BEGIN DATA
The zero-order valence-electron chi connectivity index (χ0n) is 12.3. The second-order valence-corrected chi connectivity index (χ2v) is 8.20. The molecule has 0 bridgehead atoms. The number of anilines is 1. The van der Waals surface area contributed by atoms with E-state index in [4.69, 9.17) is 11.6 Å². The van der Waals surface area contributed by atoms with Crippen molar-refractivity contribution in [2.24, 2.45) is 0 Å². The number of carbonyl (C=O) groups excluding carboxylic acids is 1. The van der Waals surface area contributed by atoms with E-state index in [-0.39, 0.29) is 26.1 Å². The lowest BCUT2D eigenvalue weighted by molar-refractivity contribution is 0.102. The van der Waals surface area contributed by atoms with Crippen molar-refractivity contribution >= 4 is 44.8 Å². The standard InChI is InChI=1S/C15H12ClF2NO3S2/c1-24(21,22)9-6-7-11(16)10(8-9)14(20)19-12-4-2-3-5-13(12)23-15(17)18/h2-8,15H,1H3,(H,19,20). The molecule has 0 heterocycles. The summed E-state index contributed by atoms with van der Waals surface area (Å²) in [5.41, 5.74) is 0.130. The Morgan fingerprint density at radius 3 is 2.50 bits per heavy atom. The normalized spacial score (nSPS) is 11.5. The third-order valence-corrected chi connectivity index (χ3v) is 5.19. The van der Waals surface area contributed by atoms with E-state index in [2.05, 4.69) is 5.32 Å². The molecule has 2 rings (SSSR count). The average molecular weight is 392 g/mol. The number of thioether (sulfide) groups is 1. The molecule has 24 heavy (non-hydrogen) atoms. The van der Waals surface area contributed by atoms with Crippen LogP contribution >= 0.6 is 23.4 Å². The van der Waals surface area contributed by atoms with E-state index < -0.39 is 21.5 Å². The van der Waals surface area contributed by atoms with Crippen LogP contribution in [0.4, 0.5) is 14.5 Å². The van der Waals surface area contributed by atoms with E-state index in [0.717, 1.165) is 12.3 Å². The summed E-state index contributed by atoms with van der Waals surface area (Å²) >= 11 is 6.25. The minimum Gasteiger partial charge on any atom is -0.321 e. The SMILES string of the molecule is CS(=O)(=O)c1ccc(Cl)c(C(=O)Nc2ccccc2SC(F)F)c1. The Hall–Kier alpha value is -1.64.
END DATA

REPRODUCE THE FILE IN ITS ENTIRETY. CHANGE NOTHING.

The zero-order valence-electron chi connectivity index (χ0n) is 12.3. The second-order valence-corrected chi connectivity index (χ2v) is 8.20. The molecule has 0 bridgehead atoms. The number of anilines is 1. The van der Waals surface area contributed by atoms with E-state index in [4.69, 9.17) is 11.6 Å². The van der Waals surface area contributed by atoms with Crippen molar-refractivity contribution in [2.24, 2.45) is 0 Å². The number of carbonyl (C=O) groups excluding carboxylic acids is 1. The van der Waals surface area contributed by atoms with E-state index in [-0.39, 0.29) is 26.1 Å². The lowest BCUT2D eigenvalue weighted by molar-refractivity contribution is 0.102. The van der Waals surface area contributed by atoms with Crippen molar-refractivity contribution >= 4 is 44.8 Å². The standard InChI is InChI=1S/C15H12ClF2NO3S2/c1-24(21,22)9-6-7-11(16)10(8-9)14(20)19-12-4-2-3-5-13(12)23-15(17)18/h2-8,15H,1H3,(H,19,20). The molecule has 0 heterocycles. The summed E-state index contributed by atoms with van der Waals surface area (Å²) in [5.41, 5.74) is 0.130. The Morgan fingerprint density at radius 3 is 2.50 bits per heavy atom. The normalized spacial score (nSPS) is 11.5. The third-order valence-corrected chi connectivity index (χ3v) is 5.19. The van der Waals surface area contributed by atoms with E-state index in [2.05, 4.69) is 5.32 Å². The molecule has 2 rings (SSSR count). The average molecular weight is 392 g/mol. The number of thioether (sulfide) groups is 1. The molecule has 24 heavy (non-hydrogen) atoms. The van der Waals surface area contributed by atoms with Crippen LogP contribution >= 0.6 is 23.4 Å². The van der Waals surface area contributed by atoms with E-state index < -0.39 is 21.5 Å². The van der Waals surface area contributed by atoms with Crippen LogP contribution in [0.4, 0.5) is 14.5 Å². The van der Waals surface area contributed by atoms with E-state index in [0.717, 1.165) is 12.3 Å². The summed E-state index contributed by atoms with van der Waals surface area (Å²) >= 11 is 6.25. The minimum Gasteiger partial charge on any atom is -0.321 e. The SMILES string of the molecule is CS(=O)(=O)c1ccc(Cl)c(C(=O)Nc2ccccc2SC(F)F)c1. The Hall–Kier alpha value is -1.64.